Monday, 4 January 2016

Wanting Out

Jonathan Drouin has made it very clear that his time in Tampa Bay is limited. According to reports, he asked to be traded some time in November, and his agent Allan Walsh presented a statement on Sunday that all but sealed Drouin's fate when it comes to wearing Lightning colours. It's certainly not unusual for general managers to give young players chances in NHL lineups, Drouin has found himself in and out of the lineup this season after logging 70 games with the Lightning last season. Some will point Martin St. Louis' situation when he asked to be traded and draw comparisons, but this one seems different. So what happened that caused Drouin to demand a change of scenery?

There's no single, definitive answer to that question. Drouin has played in 19 of the Lightning's first 39 games, and was assigned to the AHL's Syracuse Crunch on Saturday. Walsh released the statement on Sunday, and there's some question as to whether Drouin will report to Syracuse for his reassignment. Personally, he'd be ill-advised not to report. If he goes to Syracuse and dominates, it makes his value higher and more teams will inquire as to a trade.

According to head coach Jon Cooper, his absence in the lineup was a case of injuries and being the odd-man out in a numbers game when he was ready to return, and sending him to Syracuse was a way for him to get more minutes to get himself back into the Lightning lineup.

"Jonathan Drouin is an NHLer... he just got caught in a situation where he's been, literally, hurt for almost three months," Cooper told Kristen Odland of the Calgary Herald. "He comes back for a few games and then he's out. He's never been able to get his stride, say, where he was at at the end of training camp. The second thing is, we kind of got all our guys back at the same time. We’ve been hurt for so long but he was one of the guys that was hurt.

"When he's one of the last guys to come back, it's hard to start putting guys in the lineup and giving them good minutes... this is a situation where we could get him minutes and get him back."

Any coach and player will tell you that a player shouldn't lose a roster spot due to injury, but Drouin's lengthy absence combined with other players coming off injuries created a logjam where the Lightning - sitting in sixth-place in the Atlantic Division - need NHL-ready bodies. As Cooper stated above, going to Syracuse was a chance to fast-forward his return to the Lightning lineup. Drouin and Walsh, however, feel differently about the assignment.

Walsh, in his statement, wrote,
On behalf of Jonathan Drouin, I formally requested a trade from the Tampa Bay Lightning back in November. We have not said one word about this untenable situation publicly until today. It's in everyone's best interests that Jonathan be allowed to move on and play hockey. Let's be clear, Jonathan loves playing for the fans in Tampa, he loves his teammates and many people within the Lightning organization have treated him well. It was his sincere intention to play in Tampa for many years.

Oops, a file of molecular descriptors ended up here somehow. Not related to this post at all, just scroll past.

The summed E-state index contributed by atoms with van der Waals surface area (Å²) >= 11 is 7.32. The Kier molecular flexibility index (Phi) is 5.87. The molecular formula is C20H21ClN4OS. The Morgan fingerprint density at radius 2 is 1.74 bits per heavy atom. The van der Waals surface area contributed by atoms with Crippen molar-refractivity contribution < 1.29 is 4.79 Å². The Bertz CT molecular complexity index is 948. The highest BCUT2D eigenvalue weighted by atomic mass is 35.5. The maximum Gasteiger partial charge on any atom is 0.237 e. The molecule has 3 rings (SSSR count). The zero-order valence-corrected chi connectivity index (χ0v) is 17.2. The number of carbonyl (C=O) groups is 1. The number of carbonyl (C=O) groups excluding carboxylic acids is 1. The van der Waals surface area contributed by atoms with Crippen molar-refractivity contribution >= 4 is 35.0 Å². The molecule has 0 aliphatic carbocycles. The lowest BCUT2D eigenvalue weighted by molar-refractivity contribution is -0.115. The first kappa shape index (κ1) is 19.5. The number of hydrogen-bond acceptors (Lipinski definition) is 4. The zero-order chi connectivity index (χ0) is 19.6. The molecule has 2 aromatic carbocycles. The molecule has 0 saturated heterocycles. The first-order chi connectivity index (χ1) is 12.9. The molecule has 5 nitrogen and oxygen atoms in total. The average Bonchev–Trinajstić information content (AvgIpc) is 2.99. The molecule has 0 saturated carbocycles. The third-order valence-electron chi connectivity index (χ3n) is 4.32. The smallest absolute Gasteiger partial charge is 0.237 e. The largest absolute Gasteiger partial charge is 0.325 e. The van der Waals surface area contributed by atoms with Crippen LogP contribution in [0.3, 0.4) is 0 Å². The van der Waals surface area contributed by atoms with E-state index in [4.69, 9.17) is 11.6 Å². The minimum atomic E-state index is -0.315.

There have been comparisons to the other top-ten draft picks in that 2013 NHL Entry Draft where Drouin was taken third-overall. Of those ten picks, only Darnell Nurse of the Edmonton Oilers has played less games. Only Nurse and Vancouver's Bo Horvat have less points to this point in their careers.

However, if we're looking at left wingers, he's the highest scoring left-winger in that draft class to this point. Of the seven forwards taken in the top-ten of the 2013 NHL Draft, his point-per-game total is fourth-highest, training only Nathan MacKinnon, Aleksander Barkov, and Sean Monahan. It's not like he hasn't produced when in the lineup, but he can't be in the lineup if he's injured.

Lightning GM Steve Yzerman has a bit of a conundrum on his hands. From the sounds of it, head coach Jon Cooper likes Drouin as a player, and his teammates seem to appreciate him in the dressing room and on the ice. If he's been available since November, though, it's pretty clear that Yzerman is in no rush to move him until the right deal comes along for the Lightning. With Walsh having released his statement, expect Yzerman to proceed with even more caution when it comes to suitors for Drouin at this time.

Yzerman, before he got to Tampa Bay, was a disciple of Ken Holland, and it's pretty clear that the Red Wings like their prospects to put their time in at the AHL level before getting their chances with the NHL club. While I'm not saying that Yzerman is setting up the same situation in Tampa Bay, there have been many good young players who cut their teeth in the AHL with Norfolk and Syracuse before arriving as complete players with the Lightning.

Perhaps that's what the message is here: go to Syracuse, use this time to get your hands and legs back, dominate that league for a few weeks, and we'll bring you back when you're NHL-ready. Of course, that opportunity might just happen with a different team after Walsh's statement was released to the public if enough of a bounty is offered to Yzerman.

Ain't life a beach in Tampa Bay?

Until next time, keep your sticks on the ice!

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